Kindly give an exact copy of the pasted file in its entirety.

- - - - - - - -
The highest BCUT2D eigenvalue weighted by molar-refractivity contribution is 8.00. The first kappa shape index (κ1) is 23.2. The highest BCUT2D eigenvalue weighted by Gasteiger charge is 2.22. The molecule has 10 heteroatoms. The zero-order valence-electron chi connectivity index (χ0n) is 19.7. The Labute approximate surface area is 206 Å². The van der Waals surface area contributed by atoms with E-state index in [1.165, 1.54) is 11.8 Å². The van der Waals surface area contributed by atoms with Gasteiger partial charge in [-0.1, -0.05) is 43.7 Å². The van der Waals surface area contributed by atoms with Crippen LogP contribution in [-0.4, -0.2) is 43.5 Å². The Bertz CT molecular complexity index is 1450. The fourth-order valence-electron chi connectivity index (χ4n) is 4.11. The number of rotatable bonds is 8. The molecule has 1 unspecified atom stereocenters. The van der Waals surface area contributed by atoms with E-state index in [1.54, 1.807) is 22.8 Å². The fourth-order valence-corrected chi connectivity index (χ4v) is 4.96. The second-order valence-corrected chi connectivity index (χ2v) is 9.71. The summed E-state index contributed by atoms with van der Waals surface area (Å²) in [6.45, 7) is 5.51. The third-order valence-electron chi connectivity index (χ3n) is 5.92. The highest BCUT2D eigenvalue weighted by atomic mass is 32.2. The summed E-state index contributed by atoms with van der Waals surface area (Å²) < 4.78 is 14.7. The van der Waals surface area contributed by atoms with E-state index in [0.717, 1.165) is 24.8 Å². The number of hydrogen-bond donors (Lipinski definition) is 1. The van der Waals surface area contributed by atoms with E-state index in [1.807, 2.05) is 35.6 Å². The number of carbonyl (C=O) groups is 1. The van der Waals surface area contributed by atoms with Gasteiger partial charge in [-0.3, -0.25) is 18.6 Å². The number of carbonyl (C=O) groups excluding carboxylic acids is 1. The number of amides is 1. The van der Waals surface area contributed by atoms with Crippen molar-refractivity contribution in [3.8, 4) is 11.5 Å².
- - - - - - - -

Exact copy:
The highest BCUT2D eigenvalue weighted by molar-refractivity contribution is 8.00. The first kappa shape index (κ1) is 23.2. The highest BCUT2D eigenvalue weighted by Gasteiger charge is 2.22. The molecule has 10 heteroatoms. The zero-order valence-electron chi connectivity index (χ0n) is 19.7. The Labute approximate surface area is 206 Å². The van der Waals surface area contributed by atoms with E-state index in [1.165, 1.54) is 11.8 Å². The van der Waals surface area contributed by atoms with Gasteiger partial charge in [-0.1, -0.05) is 43.7 Å². The van der Waals surface area contributed by atoms with Crippen LogP contribution in [-0.4, -0.2) is 43.5 Å². The Bertz CT molecular complexity index is 1450. The fourth-order valence-electron chi connectivity index (χ4n) is 4.11. The number of rotatable bonds is 8. The molecule has 1 unspecified atom stereocenters. The van der Waals surface area contributed by atoms with E-state index in [1.54, 1.807) is 22.8 Å². The fourth-order valence-corrected chi connectivity index (χ4v) is 4.96. The second-order valence-corrected chi connectivity index (χ2v) is 9.71. The summed E-state index contributed by atoms with van der Waals surface area (Å²) in [6.45, 7) is 5.51. The third-order valence-electron chi connectivity index (χ3n) is 5.92. The highest BCUT2D eigenvalue weighted by atomic mass is 32.2. The summed E-state index contributed by atoms with van der Waals surface area (Å²) < 4.78 is 14.7. The van der Waals surface area contributed by atoms with E-state index in [0.717, 1.165) is 24.8 Å². The number of hydrogen-bond donors (Lipinski definition) is 1. The van der Waals surface area contributed by atoms with E-state index in [1.807, 2.05) is 35.6 Å². The number of carbonyl (C=O) groups is 1. The van der Waals surface area contributed by atoms with Gasteiger partial charge in [-0.3, -0.25) is 18.6 Å². The number of carbonyl (C=O) groups excluding carboxylic acids is 1. The number of amides is 1. The van der Waals surface area contributed by atoms with Crippen molar-refractivity contribution in [3.8, 4) is 11.5 Å².